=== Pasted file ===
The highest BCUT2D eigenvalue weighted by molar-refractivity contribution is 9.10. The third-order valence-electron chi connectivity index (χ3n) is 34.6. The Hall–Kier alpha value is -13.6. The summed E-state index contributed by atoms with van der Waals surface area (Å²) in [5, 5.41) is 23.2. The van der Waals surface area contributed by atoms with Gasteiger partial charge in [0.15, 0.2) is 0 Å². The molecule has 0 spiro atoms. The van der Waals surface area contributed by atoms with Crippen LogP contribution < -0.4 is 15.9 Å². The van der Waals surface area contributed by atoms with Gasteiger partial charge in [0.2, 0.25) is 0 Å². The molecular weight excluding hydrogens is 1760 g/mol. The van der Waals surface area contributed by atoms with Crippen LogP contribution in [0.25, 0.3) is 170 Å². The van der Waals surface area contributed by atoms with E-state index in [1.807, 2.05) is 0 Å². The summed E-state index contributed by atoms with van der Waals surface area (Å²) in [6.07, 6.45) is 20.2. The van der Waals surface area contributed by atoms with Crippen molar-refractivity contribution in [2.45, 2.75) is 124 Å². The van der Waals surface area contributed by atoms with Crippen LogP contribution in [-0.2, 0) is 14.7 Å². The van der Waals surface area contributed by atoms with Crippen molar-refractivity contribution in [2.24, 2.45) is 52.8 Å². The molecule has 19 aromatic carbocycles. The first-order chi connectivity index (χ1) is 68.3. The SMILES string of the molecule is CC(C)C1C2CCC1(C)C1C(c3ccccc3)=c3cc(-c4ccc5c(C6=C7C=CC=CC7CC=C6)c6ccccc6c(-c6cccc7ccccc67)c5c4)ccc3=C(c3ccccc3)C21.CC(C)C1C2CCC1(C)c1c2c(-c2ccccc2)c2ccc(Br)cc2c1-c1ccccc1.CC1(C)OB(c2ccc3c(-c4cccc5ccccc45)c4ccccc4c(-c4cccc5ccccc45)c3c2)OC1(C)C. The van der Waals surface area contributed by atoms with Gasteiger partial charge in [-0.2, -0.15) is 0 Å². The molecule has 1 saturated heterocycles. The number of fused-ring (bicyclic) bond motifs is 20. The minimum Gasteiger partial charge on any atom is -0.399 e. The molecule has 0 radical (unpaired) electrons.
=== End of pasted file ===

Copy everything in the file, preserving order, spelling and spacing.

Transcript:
The highest BCUT2D eigenvalue weighted by molar-refractivity contribution is 9.10. The third-order valence-electron chi connectivity index (χ3n) is 34.6. The Hall–Kier alpha value is -13.6. The summed E-state index contributed by atoms with van der Waals surface area (Å²) in [5, 5.41) is 23.2. The van der Waals surface area contributed by atoms with Gasteiger partial charge in [0.15, 0.2) is 0 Å². The molecule has 0 spiro atoms. The van der Waals surface area contributed by atoms with Crippen LogP contribution < -0.4 is 15.9 Å². The van der Waals surface area contributed by atoms with Gasteiger partial charge in [0.2, 0.25) is 0 Å². The molecular weight excluding hydrogens is 1760 g/mol. The van der Waals surface area contributed by atoms with Crippen LogP contribution in [0.25, 0.3) is 170 Å². The van der Waals surface area contributed by atoms with E-state index in [1.807, 2.05) is 0 Å². The summed E-state index contributed by atoms with van der Waals surface area (Å²) in [6.07, 6.45) is 20.2. The van der Waals surface area contributed by atoms with Crippen molar-refractivity contribution in [2.45, 2.75) is 124 Å². The van der Waals surface area contributed by atoms with Crippen LogP contribution in [-0.2, 0) is 14.7 Å². The van der Waals surface area contributed by atoms with Crippen molar-refractivity contribution in [2.24, 2.45) is 52.8 Å². The molecule has 19 aromatic carbocycles. The first-order chi connectivity index (χ1) is 68.3. The SMILES string of the molecule is CC(C)C1C2CCC1(C)C1C(c3ccccc3)=c3cc(-c4ccc5c(C6=C7C=CC=CC7CC=C6)c6ccccc6c(-c6cccc7ccccc67)c5c4)ccc3=C(c3ccccc3)C21.CC(C)C1C2CCC1(C)c1c2c(-c2ccccc2)c2ccc(Br)cc2c1-c1ccccc1.CC1(C)OB(c2ccc3c(-c4cccc5ccccc45)c4ccccc4c(-c4cccc5ccccc45)c3c2)OC1(C)C. The van der Waals surface area contributed by atoms with Gasteiger partial charge in [-0.2, -0.15) is 0 Å². The molecule has 1 saturated heterocycles. The number of fused-ring (bicyclic) bond motifs is 20. The minimum Gasteiger partial charge on any atom is -0.399 e. The molecule has 0 radical (unpaired) electrons.